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Commas

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by

Julia Schott

on 22 September 2012

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Transcript of Commas

THE COMMA Did you know that using incorrect punctuation could be deadly? For example:

Let's eat Grandpa. What's wrong with this? You might want to eat a huge hot dog, but a huge, hot dog would run away pretty quickly if you tried to take a bite out of him. Rule #1 For class tomorrow I need my Writer's Choice book, planner, and language arts binder. Use commas to separate three or more items in a series. Notice the comma placement Rule #2 Yes, we do have homework in class today.

Hannah, can you pass me the salt?

First, we went to the zoo. Use a comma to show a pause
after an introductory word. Rule #3 For a number of years, I went to Hilton Head Island for my family's vacation. Use a comma after two or more prepositional phrases at the beginning of a sentence. What is a preposition? A preposition is a word that relates a noun or a pronoun to some other word in a sentence.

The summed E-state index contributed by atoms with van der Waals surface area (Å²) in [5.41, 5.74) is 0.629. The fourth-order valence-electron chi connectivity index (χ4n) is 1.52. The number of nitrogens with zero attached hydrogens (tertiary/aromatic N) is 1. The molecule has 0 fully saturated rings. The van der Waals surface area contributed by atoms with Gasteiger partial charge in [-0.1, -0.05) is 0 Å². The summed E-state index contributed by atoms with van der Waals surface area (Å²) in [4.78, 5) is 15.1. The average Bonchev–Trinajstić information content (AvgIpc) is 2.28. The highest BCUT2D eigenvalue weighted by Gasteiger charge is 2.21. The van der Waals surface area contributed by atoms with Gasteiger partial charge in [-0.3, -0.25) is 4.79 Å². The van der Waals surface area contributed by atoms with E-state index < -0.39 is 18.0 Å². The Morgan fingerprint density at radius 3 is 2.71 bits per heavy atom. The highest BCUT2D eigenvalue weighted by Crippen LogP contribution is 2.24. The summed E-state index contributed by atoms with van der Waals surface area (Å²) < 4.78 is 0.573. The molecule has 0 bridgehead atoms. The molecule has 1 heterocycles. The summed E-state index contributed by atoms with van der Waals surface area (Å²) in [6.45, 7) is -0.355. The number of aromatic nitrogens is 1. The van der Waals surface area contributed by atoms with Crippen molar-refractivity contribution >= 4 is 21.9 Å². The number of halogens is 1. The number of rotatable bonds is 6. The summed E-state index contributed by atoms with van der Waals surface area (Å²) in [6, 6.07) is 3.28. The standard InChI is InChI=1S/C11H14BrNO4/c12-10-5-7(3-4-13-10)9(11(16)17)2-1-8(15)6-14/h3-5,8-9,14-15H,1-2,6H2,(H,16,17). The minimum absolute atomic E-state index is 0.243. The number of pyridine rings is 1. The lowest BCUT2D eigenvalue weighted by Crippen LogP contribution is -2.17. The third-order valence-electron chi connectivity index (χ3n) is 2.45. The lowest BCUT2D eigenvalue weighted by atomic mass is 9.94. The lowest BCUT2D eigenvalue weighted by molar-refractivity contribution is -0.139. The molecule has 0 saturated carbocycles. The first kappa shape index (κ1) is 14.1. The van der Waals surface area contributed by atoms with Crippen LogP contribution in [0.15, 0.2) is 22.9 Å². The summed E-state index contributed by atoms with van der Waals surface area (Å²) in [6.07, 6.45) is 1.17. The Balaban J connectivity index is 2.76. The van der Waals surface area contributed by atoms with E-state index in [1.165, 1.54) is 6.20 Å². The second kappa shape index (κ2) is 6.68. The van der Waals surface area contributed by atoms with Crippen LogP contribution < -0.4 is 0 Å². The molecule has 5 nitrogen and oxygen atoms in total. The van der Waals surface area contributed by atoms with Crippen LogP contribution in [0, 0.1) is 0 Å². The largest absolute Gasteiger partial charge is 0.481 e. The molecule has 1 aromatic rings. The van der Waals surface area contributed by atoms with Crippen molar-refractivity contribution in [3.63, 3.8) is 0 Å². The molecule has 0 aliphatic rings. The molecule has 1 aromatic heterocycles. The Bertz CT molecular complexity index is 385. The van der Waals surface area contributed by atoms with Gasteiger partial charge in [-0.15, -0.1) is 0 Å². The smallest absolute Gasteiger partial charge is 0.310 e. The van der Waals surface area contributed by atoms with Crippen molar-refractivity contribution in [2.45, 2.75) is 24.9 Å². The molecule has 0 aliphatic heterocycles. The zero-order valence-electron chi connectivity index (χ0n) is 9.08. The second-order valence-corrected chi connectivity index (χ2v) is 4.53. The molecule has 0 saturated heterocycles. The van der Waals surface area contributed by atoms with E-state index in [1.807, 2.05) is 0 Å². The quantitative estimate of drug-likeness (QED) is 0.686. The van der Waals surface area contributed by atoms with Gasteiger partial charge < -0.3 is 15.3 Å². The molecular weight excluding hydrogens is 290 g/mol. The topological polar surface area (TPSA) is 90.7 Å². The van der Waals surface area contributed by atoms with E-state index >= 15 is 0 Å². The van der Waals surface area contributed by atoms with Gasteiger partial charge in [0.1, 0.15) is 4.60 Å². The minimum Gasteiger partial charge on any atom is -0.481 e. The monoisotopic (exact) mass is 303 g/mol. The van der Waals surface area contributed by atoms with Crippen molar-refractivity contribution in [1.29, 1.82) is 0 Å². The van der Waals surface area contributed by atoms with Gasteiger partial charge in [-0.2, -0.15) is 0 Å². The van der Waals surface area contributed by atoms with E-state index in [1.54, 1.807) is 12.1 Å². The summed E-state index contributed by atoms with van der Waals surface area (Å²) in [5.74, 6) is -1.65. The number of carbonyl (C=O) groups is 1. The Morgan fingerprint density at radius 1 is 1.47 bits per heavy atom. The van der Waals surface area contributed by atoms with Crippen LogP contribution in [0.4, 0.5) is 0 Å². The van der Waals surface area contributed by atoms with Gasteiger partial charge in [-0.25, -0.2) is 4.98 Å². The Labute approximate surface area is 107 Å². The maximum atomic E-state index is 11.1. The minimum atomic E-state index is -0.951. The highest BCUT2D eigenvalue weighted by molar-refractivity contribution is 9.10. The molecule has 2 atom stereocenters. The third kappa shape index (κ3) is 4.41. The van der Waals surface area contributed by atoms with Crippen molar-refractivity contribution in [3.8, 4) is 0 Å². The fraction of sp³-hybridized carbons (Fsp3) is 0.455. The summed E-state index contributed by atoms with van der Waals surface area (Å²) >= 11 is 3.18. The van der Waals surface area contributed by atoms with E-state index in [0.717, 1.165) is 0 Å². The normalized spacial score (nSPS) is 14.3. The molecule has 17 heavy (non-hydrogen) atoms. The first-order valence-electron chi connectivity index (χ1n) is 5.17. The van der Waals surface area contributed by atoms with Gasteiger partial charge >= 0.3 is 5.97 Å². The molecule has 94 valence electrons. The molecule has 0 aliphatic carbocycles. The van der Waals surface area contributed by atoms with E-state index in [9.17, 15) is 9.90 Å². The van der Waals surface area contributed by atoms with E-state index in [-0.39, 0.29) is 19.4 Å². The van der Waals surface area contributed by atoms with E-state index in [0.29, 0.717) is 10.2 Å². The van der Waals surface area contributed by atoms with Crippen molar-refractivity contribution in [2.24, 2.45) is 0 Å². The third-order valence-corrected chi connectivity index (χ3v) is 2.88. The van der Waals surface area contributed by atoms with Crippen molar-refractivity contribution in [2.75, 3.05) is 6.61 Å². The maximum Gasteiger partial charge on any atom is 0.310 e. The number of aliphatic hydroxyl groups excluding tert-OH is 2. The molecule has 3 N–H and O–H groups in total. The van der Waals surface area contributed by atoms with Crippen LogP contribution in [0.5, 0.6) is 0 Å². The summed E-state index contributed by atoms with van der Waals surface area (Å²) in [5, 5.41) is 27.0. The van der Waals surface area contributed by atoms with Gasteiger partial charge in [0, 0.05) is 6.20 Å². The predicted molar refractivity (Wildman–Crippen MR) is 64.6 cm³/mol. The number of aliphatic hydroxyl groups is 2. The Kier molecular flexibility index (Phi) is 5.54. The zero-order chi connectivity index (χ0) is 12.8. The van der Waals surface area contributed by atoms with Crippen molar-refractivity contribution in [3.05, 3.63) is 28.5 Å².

about
after
along
despite
near
opposite
through
without Prepositions can also be more than one word:
according to
because of
instead of
on top of Rule #4 The teacher, of course, assigned homework for the weekend.

Kelsey, as you can imagine, arrived late to the birthday party.
Use commas to set off words that interrupt the flow of thought in a sentence. Rule #5 Jill, clean your room after dinner.

Miss Schott, do you have an extra pencil? Use commas to set off names used in direct address. Rule #6 She was going to the football game, but it was canceled due to rain.

I went to the store, and I picked up my dry-cleaning.
Use a comma before and, or, or, but when it joins simple sentences into a compound sentence. Rule #7 Use a comma after the salutation of a friendly letter and after the closing of both a friendly letter and a business letter. Let's eat Grandpa.
Let's eat, Grandpa.

Instead of one, two friends are visiting Ian. Use a comma to prevent misreading.
Rule #8
Full transcript